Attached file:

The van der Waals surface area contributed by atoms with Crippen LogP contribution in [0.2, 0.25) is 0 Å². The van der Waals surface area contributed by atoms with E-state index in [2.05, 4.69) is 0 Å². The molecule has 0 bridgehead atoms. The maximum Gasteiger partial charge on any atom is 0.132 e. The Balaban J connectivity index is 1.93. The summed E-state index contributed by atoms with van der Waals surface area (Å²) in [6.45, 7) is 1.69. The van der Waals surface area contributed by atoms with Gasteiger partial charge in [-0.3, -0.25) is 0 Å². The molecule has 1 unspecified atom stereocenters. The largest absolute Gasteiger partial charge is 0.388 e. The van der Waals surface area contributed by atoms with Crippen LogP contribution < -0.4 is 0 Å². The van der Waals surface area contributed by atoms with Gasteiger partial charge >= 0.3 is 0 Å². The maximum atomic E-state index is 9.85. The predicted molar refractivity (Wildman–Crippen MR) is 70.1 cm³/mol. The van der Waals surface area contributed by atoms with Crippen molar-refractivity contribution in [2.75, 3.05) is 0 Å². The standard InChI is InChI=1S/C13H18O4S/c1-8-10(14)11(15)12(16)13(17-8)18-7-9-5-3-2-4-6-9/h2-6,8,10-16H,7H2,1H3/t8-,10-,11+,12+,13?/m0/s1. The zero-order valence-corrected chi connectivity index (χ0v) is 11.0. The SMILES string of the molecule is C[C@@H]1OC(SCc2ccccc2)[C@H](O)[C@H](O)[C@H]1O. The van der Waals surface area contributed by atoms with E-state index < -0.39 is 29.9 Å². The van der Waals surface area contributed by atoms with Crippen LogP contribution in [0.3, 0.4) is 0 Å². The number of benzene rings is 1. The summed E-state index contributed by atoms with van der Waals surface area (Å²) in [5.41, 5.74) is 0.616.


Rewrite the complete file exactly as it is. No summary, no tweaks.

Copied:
The van der Waals surface area contributed by atoms with Crippen LogP contribution in [0.2, 0.25) is 0 Å². The van der Waals surface area contributed by atoms with E-state index in [2.05, 4.69) is 0 Å². The molecule has 0 bridgehead atoms. The maximum Gasteiger partial charge on any atom is 0.132 e. The Balaban J connectivity index is 1.93. The summed E-state index contributed by atoms with van der Waals surface area (Å²) in [6.45, 7) is 1.69. The van der Waals surface area contributed by atoms with Gasteiger partial charge in [-0.3, -0.25) is 0 Å². The molecule has 1 unspecified atom stereocenters. The largest absolute Gasteiger partial charge is 0.388 e. The van der Waals surface area contributed by atoms with Crippen LogP contribution < -0.4 is 0 Å². The van der Waals surface area contributed by atoms with Gasteiger partial charge >= 0.3 is 0 Å². The maximum atomic E-state index is 9.85. The predicted molar refractivity (Wildman–Crippen MR) is 70.1 cm³/mol. The van der Waals surface area contributed by atoms with Crippen molar-refractivity contribution in [2.75, 3.05) is 0 Å². The standard InChI is InChI=1S/C13H18O4S/c1-8-10(14)11(15)12(16)13(17-8)18-7-9-5-3-2-4-6-9/h2-6,8,10-16H,7H2,1H3/t8-,10-,11+,12+,13?/m0/s1. The zero-order valence-corrected chi connectivity index (χ0v) is 11.0. The SMILES string of the molecule is C[C@@H]1OC(SCc2ccccc2)[C@H](O)[C@H](O)[C@H]1O. The van der Waals surface area contributed by atoms with E-state index < -0.39 is 29.9 Å². The van der Waals surface area contributed by atoms with Crippen LogP contribution in [0.3, 0.4) is 0 Å². The number of benzene rings is 1. The summed E-state index contributed by atoms with van der Waals surface area (Å²) in [5.41, 5.74) is 0.616.